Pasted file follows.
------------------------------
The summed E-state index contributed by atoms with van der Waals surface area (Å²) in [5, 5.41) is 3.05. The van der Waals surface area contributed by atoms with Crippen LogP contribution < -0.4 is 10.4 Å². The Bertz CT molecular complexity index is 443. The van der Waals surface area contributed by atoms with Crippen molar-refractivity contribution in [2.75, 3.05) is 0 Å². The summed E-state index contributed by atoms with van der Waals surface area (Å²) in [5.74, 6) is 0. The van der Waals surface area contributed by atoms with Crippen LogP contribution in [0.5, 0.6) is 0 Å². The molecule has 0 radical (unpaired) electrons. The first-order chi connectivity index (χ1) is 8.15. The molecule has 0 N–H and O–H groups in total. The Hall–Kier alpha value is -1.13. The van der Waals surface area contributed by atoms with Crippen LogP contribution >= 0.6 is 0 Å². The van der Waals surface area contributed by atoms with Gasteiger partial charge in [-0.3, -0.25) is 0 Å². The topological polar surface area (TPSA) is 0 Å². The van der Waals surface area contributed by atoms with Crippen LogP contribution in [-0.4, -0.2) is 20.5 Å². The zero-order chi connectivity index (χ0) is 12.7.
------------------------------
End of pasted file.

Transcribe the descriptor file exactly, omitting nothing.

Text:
The summed E-state index contributed by atoms with van der Waals surface area (Å²) in [5, 5.41) is 3.05. The van der Waals surface area contributed by atoms with Crippen LogP contribution < -0.4 is 10.4 Å². The Bertz CT molecular complexity index is 443. The van der Waals surface area contributed by atoms with Crippen molar-refractivity contribution in [2.75, 3.05) is 0 Å². The summed E-state index contributed by atoms with van der Waals surface area (Å²) in [5.74, 6) is 0. The van der Waals surface area contributed by atoms with Crippen LogP contribution in [0.5, 0.6) is 0 Å². The molecule has 0 radical (unpaired) electrons. The first-order chi connectivity index (χ1) is 8.15. The molecule has 0 N–H and O–H groups in total. The Hall–Kier alpha value is -1.13. The van der Waals surface area contributed by atoms with Crippen LogP contribution >= 0.6 is 0 Å². The van der Waals surface area contributed by atoms with Gasteiger partial charge in [-0.3, -0.25) is 0 Å². The topological polar surface area (TPSA) is 0 Å². The van der Waals surface area contributed by atoms with Crippen LogP contribution in [-0.4, -0.2) is 20.5 Å². The zero-order chi connectivity index (χ0) is 12.7.